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Dear Mayo Clinic: I’m a 43-year-old woman recently diagnosed with iron deficiency. Tests show my ferritin is very low, but my hemoglobin is in the normal range. My doctor recommends daily iron supplements. Are there dietary changes I can make instead?

A: In some cases, increasing the amount of iron-rich foods in your diet may be enough to increase your body’s iron. But sometimes getting enough iron through dietary sources alone can be difficult, and a supplement is necessary to ensure you get the iron you need. Iron is a mineral that helps your bone marrow produce hemoglobin, the substance within a red blood cell that carries oxygen to your body’s tissues. Your body can store a certain amount of extra iron in ferritin, a blood cell protein. When you don’t get enough iron in your diet to make hemoglobin, your body starts using the iron stored in ferritin. For women, ferritin levels are considered normal between 11 and 307 nanograms per milliliter. When your ferritin is low and your iron stores are in danger of becoming depleted, that condition is known as iron deficiency. If your body uses up all the iron stored in ferritin, then it can’t make hemoglobin, and your hemoglobin level starts decreasing, too. Low hemoglobin is a condition called anemia. Several factors can lead to iron deficiency, including not having enough iron in your diet. The Institute of Medicine recommends women ages 19 through 50 get at least 18 milligrams of iron per day. If low iron intake is your concern, then eating more iron-rich foods may be enough to raise your iron to adequate levels. Red meat, pork and poultry are good choices because your body absorbs more iron from meat than it does from other foods. If you don’t eat meat, try other iron-rich foods such as beans, dark green leafy vegetables, eggs and iron-fortified breads, pastas and cereals. When absorption or blood loss is the issue, then treatment beyond diet changes is usually necessary.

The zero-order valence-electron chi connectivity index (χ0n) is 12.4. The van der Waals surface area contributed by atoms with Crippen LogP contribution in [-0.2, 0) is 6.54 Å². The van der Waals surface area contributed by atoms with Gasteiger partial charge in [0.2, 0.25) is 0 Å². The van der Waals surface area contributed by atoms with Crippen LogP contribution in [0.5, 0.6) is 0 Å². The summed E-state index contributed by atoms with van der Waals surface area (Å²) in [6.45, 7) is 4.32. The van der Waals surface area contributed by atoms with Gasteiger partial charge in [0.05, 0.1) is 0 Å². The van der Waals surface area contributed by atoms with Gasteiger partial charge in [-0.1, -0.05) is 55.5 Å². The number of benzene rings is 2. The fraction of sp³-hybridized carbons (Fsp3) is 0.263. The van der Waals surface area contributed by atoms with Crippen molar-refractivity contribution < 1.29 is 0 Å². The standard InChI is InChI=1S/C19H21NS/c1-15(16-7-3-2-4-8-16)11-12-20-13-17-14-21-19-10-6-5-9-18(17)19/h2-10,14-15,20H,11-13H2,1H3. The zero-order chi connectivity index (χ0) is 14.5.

Dr. Richa Sood works in the Women’s Health Clinic at the Mayo Clinic in Rochester, Minn.